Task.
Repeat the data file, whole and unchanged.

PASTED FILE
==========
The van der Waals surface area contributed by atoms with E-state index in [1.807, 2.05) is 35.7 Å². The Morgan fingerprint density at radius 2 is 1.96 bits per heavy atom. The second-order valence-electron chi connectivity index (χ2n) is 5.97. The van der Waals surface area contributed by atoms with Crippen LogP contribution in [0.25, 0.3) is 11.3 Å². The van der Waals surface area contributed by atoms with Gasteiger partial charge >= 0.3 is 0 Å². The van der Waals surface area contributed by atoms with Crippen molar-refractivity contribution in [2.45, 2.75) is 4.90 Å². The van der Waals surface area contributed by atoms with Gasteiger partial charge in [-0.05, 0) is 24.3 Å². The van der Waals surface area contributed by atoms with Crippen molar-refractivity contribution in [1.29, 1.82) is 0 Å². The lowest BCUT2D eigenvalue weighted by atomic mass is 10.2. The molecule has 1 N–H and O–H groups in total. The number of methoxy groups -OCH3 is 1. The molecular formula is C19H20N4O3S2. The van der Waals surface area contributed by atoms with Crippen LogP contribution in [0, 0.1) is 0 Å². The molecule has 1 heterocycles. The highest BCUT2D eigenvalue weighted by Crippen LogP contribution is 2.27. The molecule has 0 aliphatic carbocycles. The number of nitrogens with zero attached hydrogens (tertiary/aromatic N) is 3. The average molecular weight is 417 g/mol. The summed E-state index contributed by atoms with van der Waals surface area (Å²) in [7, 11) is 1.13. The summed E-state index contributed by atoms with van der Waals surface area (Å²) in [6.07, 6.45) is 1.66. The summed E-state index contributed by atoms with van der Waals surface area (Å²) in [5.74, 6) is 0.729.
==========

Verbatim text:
The van der Waals surface area contributed by atoms with E-state index in [1.807, 2.05) is 35.7 Å². The Morgan fingerprint density at radius 2 is 1.96 bits per heavy atom. The second-order valence-electron chi connectivity index (χ2n) is 5.97. The van der Waals surface area contributed by atoms with Crippen LogP contribution in [0.25, 0.3) is 11.3 Å². The van der Waals surface area contributed by atoms with Gasteiger partial charge >= 0.3 is 0 Å². The van der Waals surface area contributed by atoms with Crippen molar-refractivity contribution in [2.45, 2.75) is 4.90 Å². The van der Waals surface area contributed by atoms with Gasteiger partial charge in [-0.05, 0) is 24.3 Å². The van der Waals surface area contributed by atoms with Crippen molar-refractivity contribution in [1.29, 1.82) is 0 Å². The lowest BCUT2D eigenvalue weighted by atomic mass is 10.2. The molecule has 1 N–H and O–H groups in total. The number of methoxy groups -OCH3 is 1. The molecular formula is C19H20N4O3S2. The van der Waals surface area contributed by atoms with Crippen LogP contribution in [0, 0.1) is 0 Å². The molecule has 1 heterocycles. The highest BCUT2D eigenvalue weighted by Crippen LogP contribution is 2.27. The molecule has 0 aliphatic carbocycles. The number of nitrogens with zero attached hydrogens (tertiary/aromatic N) is 3. The average molecular weight is 417 g/mol. The summed E-state index contributed by atoms with van der Waals surface area (Å²) in [7, 11) is 1.13. The summed E-state index contributed by atoms with van der Waals surface area (Å²) in [6.07, 6.45) is 1.66. The summed E-state index contributed by atoms with van der Waals surface area (Å²) in [5.74, 6) is 0.729.